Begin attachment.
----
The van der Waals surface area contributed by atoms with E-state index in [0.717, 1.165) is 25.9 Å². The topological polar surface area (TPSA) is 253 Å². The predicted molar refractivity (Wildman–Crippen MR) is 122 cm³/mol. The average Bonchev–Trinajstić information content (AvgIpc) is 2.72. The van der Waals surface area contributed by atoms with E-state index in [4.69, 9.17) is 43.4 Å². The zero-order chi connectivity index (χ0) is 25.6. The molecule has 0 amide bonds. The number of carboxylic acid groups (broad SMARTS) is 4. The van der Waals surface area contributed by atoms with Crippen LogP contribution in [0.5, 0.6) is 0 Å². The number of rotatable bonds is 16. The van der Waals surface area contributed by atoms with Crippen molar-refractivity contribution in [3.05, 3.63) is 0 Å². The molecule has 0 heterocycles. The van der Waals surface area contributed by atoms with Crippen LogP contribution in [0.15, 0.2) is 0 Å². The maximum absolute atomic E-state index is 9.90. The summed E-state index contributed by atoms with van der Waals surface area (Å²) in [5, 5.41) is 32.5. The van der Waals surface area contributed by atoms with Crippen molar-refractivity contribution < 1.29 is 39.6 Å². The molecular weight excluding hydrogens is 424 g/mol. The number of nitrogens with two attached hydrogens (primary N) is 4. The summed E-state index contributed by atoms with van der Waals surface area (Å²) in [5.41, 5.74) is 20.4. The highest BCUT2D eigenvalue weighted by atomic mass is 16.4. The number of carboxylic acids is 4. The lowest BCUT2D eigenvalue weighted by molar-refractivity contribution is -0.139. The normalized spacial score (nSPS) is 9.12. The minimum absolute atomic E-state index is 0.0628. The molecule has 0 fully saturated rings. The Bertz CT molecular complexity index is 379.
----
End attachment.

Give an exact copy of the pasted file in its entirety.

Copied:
The van der Waals surface area contributed by atoms with E-state index in [0.717, 1.165) is 25.9 Å². The topological polar surface area (TPSA) is 253 Å². The predicted molar refractivity (Wildman–Crippen MR) is 122 cm³/mol. The average Bonchev–Trinajstić information content (AvgIpc) is 2.72. The van der Waals surface area contributed by atoms with E-state index in [4.69, 9.17) is 43.4 Å². The zero-order chi connectivity index (χ0) is 25.6. The molecule has 0 amide bonds. The number of carboxylic acid groups (broad SMARTS) is 4. The van der Waals surface area contributed by atoms with Crippen LogP contribution in [0.5, 0.6) is 0 Å². The number of rotatable bonds is 16. The van der Waals surface area contributed by atoms with Crippen molar-refractivity contribution in [3.05, 3.63) is 0 Å². The molecule has 0 heterocycles. The van der Waals surface area contributed by atoms with Crippen LogP contribution in [0.15, 0.2) is 0 Å². The maximum absolute atomic E-state index is 9.90. The summed E-state index contributed by atoms with van der Waals surface area (Å²) in [5, 5.41) is 32.5. The van der Waals surface area contributed by atoms with Crippen molar-refractivity contribution < 1.29 is 39.6 Å². The molecular weight excluding hydrogens is 424 g/mol. The number of nitrogens with two attached hydrogens (primary N) is 4. The summed E-state index contributed by atoms with van der Waals surface area (Å²) in [5.41, 5.74) is 20.4. The highest BCUT2D eigenvalue weighted by atomic mass is 16.4. The number of carboxylic acids is 4. The lowest BCUT2D eigenvalue weighted by molar-refractivity contribution is -0.139. The normalized spacial score (nSPS) is 9.12. The minimum absolute atomic E-state index is 0.0628. The molecule has 0 fully saturated rings. The Bertz CT molecular complexity index is 379.